Published by 4th Estate in May 2015 ISBN 9780008118952

You can find Seni on twitter @BookPeopleSeni

The Rocks by Peter Nichols

Published by Heron Books in Jan 2015 ISBN 9781848666368

You can find Peter on twitter @NicholsRocks

The Weightless World by Anthony Trevelyan

Published by Galley Beggar Press in June 2015 ISBN 9781910296417

You can find Anthony on twitter @agmtrevelyan

Just because they’re those kind of people, as if being invited to join the Curtis Brown Book Group wasn’t enough, they also sent me three books as a welcome present.

Alice And The Fly by James Rice

Published by Hodder & Stoughton in Jan 2015 ISBN 9781444790108

You can find James on twitter @James_D_Rice

The Love Song Of Miss Queenie Hennessy by Rachel Joyce

Published by Transworld in Oct 2014 ISBN 9780857522450

You can find Rachel on twitter @QueenieHennessy and at her website www.rachel-joyce.co.uk

The Last Days Of Rabbit Hayes by Anna McPartlin

Published by Black Swan in Jan 2015 ISBN 9780552773744

You can find Anna on twitter @Annamcpartlin and at her website www.annamcpartlin.com

And then there were those books also came my way through the good offices of the CB Book Group and the kindness of other members (thanks, Jo!)

Letters To The Lost by Iona Grey

Published by Simon & Schuster in Apr 2015 ISBN 9781471139826

You can find Iona on twitter @Iona_Grey

The A to Z Of You And Me by James Hannah

Published by Doubleday in Mar 2015 ISBN 9780857522641

You can find James on twitter @Jameshannah and on his website www.jameshannah.com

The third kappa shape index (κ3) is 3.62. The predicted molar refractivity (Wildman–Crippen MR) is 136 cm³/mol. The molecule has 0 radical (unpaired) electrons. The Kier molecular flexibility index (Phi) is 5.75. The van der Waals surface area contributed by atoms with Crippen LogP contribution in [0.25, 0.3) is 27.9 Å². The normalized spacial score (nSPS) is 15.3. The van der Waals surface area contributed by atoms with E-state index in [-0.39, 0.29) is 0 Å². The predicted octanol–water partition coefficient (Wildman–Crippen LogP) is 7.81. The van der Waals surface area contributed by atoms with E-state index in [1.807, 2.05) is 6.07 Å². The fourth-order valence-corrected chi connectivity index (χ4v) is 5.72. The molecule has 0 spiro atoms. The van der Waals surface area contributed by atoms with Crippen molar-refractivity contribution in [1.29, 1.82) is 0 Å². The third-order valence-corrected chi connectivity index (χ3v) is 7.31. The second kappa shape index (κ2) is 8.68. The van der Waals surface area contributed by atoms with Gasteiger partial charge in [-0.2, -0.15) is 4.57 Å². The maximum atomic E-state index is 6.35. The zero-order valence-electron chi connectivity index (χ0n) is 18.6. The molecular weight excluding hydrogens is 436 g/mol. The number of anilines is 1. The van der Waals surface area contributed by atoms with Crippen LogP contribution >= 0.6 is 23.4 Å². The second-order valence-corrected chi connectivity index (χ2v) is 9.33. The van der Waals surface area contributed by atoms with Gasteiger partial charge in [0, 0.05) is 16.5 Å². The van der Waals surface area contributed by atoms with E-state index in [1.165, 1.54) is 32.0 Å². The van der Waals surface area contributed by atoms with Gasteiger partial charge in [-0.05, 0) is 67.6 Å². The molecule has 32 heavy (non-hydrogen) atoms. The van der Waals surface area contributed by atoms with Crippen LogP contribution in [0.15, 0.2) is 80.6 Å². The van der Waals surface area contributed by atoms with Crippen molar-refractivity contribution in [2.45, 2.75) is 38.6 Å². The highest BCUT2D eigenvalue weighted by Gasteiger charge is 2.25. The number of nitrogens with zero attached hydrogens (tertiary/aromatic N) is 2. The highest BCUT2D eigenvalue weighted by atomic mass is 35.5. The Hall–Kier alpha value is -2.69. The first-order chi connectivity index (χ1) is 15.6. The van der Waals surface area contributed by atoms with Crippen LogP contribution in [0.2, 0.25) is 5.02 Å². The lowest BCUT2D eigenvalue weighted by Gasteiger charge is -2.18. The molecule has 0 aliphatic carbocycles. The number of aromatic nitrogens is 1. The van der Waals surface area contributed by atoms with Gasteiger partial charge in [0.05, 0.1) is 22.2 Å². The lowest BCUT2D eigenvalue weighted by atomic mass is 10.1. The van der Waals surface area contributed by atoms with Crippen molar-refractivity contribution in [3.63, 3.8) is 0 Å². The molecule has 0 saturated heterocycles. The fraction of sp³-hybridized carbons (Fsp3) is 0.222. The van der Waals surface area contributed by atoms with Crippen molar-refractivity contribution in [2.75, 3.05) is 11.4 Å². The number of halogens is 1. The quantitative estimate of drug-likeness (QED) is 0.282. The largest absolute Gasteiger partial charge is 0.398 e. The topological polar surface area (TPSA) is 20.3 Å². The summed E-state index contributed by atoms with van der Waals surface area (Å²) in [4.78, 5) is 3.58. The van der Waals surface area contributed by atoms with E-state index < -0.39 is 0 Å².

I did have a mind to come to the end of the six months and tell you which book was my favourite. How naïve! Instead I’m going to wrestle it down to a top three. Before I do that, I will hand on heart tell you that I don’t believe there’s a bad one among them. This is akin to picking a best-in-show from a bunch of Chelsea Golds.

But here we go. My top three, in the order I read them:

The Ship by Antonia Honeywell

It’s such a great read, compelling enough to be with me six months on (I recently ditched a short I was writing when I realised where I’d nicked the plot from). Lalla is a fantastic protagonist, a teenager all the way so you really do want to shake her and give her a hug at the same time. And the world Antonia Honeywell has built around her is minutely thought-out, all the more unsettling for how convincing it is, how possible.

The A To Z Of You And Me by James Hannah

This one’s a beautiful read. Of the three I think the most emotional. Also the funniest, which is what lends it that surprisingly uplifting edge. I particularly love that the premise of the book, the a to z game, is superbly unobtrusive, lending the story structure rather than shaping it. Ivo is messy and complicated and bitter too, but also kind and thoughtful and aware that it’s a bed of his own making he’s lying in. It’s what gets us rooting for him despite the odds.

The Weightless World by Anthony Trevelyan

One of the very few books that I started reading again shortly after finishing it. It’s possible there is some kind of wormhole going on between the pages as it doesn’t seem possible there can be so much in there. Again, the characters are fantastic, superbly drawn and very distinct. The provision of back story is I think among the best I’ve read – no hint of a judder anywhere – and the unfolding story keeps you guessing all the way. This is another book that’s going to be with me for a good while after the last page is read.

Van has finished reading…The Ship by Antonia Honeywell

26 Jan